Cambodia: Hope for the release of Cambodian protestor

EMMA ALBERICI, PRESENTER: As political protests continue in Cambodia, one woman remains a symbol of the Government’s crackdown on critics which helped spark a voter backlash at the July election. Yorm Bopha is a young woman from Boeung Kak Lake, where residents have run a concerted campaign against the eviction of an entire community to make way for a large government-supported development. Jailed on what activists call trumped-up charges, there’s now hope she may be released. South-east Asia correspondent reports from Cambodia.

ZOE DANIEL, REPORTER: Lous Lyhour is nine. For more than a year, he’s been without his mother.

LOUS LYHOUR, SON: I miss her. She is brave and keeps struggling. When she is here I have my mum to support me and she is struggling a lot for the sake of our home. I cannot live without her.

ZOE DANIEL: When 13 women from the low income Boeung Kak Lake community were arrested and jailed for fighting against eviction to make way for a government-backed private development, Yorm Bopha was the leader of a high-profile campaign to get them freed. Their case drew attention to land grabs across the country and the impact on people losing their homes to rampant development with little or no respect for human rights.

But when others from her community were let go, Yorm Bopha was jailed, on what human rights activists say were trumped-up assault charges.

OU VIRAK, CAMBODIAN CENTRE FOR HUMAN RIGHTS: She was one out of many that the Government was trying to use as examples to create more fears, to rule by fear, to continue to rule by fear. When there was some resistance, when there was some dissent, the Government was trying immediately to crush that.

ZOE DANIEL: A recent appeal reduced Yorm Bopha’s sentence from three years to two, but that leaves her with almost another year to serve.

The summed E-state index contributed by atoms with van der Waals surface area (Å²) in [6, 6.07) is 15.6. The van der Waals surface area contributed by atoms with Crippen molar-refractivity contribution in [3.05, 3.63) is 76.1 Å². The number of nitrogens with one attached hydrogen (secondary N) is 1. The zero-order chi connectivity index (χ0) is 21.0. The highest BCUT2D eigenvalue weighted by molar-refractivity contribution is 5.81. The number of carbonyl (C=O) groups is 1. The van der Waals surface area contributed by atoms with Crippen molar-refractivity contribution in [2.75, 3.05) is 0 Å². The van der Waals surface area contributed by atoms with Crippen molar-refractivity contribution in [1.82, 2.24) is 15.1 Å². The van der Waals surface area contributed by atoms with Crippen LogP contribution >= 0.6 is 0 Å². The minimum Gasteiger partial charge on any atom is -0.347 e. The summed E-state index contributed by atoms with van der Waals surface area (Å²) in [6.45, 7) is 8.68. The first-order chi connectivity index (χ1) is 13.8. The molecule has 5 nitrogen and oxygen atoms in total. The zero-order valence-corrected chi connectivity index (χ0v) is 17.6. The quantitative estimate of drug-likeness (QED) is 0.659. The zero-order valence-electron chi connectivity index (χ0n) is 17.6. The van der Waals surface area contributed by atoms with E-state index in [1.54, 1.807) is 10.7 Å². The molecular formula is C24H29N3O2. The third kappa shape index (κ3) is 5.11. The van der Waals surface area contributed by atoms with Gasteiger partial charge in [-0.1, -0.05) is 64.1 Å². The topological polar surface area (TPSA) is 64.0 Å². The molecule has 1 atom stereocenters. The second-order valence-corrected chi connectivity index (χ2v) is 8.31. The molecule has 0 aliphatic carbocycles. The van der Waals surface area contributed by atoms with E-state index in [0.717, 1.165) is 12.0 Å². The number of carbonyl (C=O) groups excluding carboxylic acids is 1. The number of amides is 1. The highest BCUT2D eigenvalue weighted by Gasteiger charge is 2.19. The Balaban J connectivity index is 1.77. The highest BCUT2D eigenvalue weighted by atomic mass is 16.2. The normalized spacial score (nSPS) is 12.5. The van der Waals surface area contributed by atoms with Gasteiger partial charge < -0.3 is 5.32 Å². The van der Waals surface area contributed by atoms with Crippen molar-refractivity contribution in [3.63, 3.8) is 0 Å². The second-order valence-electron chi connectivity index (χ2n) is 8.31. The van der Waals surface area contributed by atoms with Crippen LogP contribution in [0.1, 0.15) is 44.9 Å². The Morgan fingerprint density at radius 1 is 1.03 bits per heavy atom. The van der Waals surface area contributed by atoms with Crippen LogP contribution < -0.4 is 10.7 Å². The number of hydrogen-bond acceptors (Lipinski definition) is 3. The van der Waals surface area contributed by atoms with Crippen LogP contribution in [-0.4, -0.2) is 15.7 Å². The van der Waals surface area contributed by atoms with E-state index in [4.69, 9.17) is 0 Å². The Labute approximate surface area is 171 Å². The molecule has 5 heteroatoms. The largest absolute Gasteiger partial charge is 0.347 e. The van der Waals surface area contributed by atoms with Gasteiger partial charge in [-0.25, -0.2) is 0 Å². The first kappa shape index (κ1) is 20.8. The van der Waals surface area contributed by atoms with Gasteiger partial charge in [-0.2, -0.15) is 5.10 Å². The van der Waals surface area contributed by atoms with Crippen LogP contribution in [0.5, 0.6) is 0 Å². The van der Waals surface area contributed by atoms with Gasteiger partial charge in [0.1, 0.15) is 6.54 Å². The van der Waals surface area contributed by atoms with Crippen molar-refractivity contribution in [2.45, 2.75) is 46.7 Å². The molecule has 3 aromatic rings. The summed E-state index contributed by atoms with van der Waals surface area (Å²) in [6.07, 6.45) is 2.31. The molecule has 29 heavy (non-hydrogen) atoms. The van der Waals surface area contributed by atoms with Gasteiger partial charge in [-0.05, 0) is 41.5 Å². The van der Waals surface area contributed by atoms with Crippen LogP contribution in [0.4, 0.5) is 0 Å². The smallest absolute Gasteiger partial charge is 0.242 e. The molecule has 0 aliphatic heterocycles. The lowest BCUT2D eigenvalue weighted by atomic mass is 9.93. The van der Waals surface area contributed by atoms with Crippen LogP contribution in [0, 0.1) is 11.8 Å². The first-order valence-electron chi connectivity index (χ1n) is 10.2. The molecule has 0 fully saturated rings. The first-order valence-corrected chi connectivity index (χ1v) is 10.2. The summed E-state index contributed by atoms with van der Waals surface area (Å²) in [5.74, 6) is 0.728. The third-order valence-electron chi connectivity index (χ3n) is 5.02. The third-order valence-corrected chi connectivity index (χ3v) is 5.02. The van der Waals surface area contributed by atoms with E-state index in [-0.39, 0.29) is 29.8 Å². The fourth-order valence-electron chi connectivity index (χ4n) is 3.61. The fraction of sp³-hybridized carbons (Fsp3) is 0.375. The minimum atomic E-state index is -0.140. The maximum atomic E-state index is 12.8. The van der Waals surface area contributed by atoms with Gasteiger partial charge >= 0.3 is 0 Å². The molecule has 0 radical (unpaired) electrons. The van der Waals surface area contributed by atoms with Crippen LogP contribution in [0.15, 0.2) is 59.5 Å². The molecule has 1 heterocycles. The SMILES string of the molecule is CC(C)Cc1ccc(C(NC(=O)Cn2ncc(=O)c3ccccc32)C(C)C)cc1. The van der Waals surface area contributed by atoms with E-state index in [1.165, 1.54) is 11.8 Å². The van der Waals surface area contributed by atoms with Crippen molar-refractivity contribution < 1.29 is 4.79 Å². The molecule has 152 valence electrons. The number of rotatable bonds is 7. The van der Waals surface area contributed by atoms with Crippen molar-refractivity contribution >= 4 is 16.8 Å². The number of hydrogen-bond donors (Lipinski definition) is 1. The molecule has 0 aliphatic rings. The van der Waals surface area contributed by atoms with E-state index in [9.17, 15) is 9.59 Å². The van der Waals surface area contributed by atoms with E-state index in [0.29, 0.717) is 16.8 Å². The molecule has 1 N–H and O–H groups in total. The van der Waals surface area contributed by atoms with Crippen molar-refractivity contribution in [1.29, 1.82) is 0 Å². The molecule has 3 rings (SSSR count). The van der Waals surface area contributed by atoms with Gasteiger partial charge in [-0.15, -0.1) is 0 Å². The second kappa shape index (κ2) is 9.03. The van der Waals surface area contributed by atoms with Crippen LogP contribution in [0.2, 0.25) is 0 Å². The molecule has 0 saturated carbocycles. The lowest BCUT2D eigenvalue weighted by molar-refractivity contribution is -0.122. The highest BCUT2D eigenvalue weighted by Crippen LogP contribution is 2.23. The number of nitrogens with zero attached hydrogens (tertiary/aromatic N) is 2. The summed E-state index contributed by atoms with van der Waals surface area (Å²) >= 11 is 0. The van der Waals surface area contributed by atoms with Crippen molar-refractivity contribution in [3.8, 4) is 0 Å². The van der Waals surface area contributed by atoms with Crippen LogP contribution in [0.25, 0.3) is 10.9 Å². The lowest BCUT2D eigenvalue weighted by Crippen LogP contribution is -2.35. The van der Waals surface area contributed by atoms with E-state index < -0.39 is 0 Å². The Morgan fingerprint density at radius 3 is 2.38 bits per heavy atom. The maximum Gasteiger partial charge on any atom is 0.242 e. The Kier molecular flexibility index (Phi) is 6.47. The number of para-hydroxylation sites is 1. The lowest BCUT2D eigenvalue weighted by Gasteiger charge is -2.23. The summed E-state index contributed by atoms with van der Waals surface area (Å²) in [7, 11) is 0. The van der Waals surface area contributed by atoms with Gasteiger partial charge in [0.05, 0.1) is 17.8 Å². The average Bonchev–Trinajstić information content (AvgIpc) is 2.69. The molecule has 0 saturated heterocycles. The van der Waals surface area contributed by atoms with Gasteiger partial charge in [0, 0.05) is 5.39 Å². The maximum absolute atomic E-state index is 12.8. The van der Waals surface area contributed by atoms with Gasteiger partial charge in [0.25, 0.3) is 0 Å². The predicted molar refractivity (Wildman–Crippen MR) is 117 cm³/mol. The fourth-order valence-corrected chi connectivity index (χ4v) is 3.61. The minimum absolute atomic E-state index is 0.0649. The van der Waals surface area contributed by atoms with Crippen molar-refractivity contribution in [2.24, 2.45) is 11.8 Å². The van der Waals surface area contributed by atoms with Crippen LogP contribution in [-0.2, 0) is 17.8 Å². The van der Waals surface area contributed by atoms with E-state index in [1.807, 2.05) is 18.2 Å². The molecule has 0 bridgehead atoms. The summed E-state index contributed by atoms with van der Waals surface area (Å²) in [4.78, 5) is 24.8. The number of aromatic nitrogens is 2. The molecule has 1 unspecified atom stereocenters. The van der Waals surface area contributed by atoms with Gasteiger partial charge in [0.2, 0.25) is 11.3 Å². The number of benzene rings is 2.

NGOs like the human rights-focused LICADHO group are campaigning to get her out. This video was released to mark her first year in detention.

YORM BOPHA (subtitle translation): No justice! Why? Why? I didn’t do it! I didn’t commit it! Why do you detain the innocent in prison? Who does the judge belong to? Does the judge work for the people or not?

ZOE DANIEL: We first met Bopha’s family and friends last year when they were still coming to terms with her imprisonment, their only contact through letters she sent from jail.

WOMAN (subtitle translation): I love you all because you all give me power and your good will gives me hope.

ZOE DANIEL: Back then her husband and son were praying for her release. Not a lot has changed.

Yorm Bopha’s family is attempting yet another legal appeal, but her husband believes she’s being held as an example to other dissidents, particularly while land disputes like the one around Boeung Kak Lake remain unresolved.

LOUS SAKHORN, HUSBAND (subtitle translation): They keep detaining Bopha to threaten others not to advocate and to take Bopha’s arrest as an example.

ZOE DANIEL: Now, Prime Minister Hun Sen has more than the activists from Boeung Kak Lake to worry about. Since the election, thousands have joined anti-Government street protests claiming vote rigging and fraud helped secure Hun Sen’s victory. Many are calling for the same things advocated by the women of Boeung Kak Lake: a crackdown on corruption and increased opportunities and respect for the poor.

TEP VANNY, ACTIVIST: We want to throw him out from the country. We want to get the new prime minister that has the capacity for development country and for working for the people, for Cambodia.

OU VIRAK: This election, I hope, is a huge wake-up call. I hope it’s a big enough kick to the ruling party that they cannot – there will not be politics as usual.

ZOE DANIEL: Yorm Bopha’s son simply wants his mum back.

Zoe Daniel, Lateline.